It never occurred to me, as I headed up to the garden for the morning watering, that I'd be spending a half hour or more trying to remove a snake from a strip of duck tape. Some things you just don't see coming, even when they are totally your fault. But, wait, let me back up a bit.
A little over a week ago, I planted some bean seeds. I do this every year and every year the mice steal and eat about 85% of them, leaving me with maybe 3-4 seedlings, if I'm lucky. So this year, I decided to take some defensive measures to keep the little thieves out of my starter pots. It seemed like such a good idea at the time.
I converted some of my extra potting trays into covers, knowing they would match up because all the trays were the same size. However, I needed to keep the tiny mice from just crawling through the big gaps, so I attached some metal screening to the bottoms (which would be the tops when inverted). I used duck tape to attach the screen because I've had issues with glue holding to plastic like that. When they were finished, they worked just as I'd envisioned. I was very pleased with my cleverness, which is usually the beginning of my downfall.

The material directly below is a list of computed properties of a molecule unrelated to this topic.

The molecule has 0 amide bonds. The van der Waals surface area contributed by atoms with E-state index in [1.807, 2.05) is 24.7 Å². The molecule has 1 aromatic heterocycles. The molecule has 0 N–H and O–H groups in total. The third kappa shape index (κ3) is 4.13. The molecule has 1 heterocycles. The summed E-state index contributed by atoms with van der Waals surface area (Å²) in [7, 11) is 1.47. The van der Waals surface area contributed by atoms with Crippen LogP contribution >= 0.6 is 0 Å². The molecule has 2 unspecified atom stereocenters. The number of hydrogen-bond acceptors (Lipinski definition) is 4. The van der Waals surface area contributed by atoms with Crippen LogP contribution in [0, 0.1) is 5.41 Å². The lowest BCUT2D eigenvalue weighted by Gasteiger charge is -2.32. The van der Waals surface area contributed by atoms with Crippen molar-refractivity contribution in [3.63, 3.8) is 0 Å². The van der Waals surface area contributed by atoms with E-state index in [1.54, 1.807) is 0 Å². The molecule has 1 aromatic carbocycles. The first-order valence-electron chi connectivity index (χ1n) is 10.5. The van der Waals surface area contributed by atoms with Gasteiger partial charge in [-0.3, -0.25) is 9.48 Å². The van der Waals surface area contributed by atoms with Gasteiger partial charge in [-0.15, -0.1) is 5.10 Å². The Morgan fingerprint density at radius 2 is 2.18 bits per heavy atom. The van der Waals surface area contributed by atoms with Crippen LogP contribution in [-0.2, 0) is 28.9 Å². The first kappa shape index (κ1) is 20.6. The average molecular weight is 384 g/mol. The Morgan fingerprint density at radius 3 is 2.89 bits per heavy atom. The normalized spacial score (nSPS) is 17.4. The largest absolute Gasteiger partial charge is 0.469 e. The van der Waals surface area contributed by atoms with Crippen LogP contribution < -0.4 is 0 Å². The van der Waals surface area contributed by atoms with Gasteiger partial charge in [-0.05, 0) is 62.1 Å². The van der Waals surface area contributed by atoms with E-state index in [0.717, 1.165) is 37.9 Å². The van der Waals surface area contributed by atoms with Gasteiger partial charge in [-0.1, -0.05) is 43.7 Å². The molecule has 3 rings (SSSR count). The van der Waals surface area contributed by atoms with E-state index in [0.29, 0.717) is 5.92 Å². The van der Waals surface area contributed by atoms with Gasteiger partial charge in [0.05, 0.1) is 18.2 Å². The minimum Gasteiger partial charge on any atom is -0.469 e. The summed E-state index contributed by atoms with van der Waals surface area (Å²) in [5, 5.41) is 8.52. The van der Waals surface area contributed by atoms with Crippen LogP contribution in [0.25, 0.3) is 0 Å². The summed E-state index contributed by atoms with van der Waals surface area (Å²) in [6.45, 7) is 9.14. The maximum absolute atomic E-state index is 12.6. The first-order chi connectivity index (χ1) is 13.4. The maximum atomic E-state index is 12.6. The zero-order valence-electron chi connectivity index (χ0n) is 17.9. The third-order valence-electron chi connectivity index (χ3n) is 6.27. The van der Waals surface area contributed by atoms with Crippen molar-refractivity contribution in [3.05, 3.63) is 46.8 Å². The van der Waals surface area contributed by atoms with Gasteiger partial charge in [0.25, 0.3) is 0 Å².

A few days later, I notice the duck tape was starting to peel up from the screen. All the humidity from the seed pots, which must be kept constantly moist, was keeping the tape from sticking to the screen. It held fine to the plastic trays, but there just wasn't enough surface area on the screen material for the tape, sticky as it is, to maintain purchase and it was simply curling away.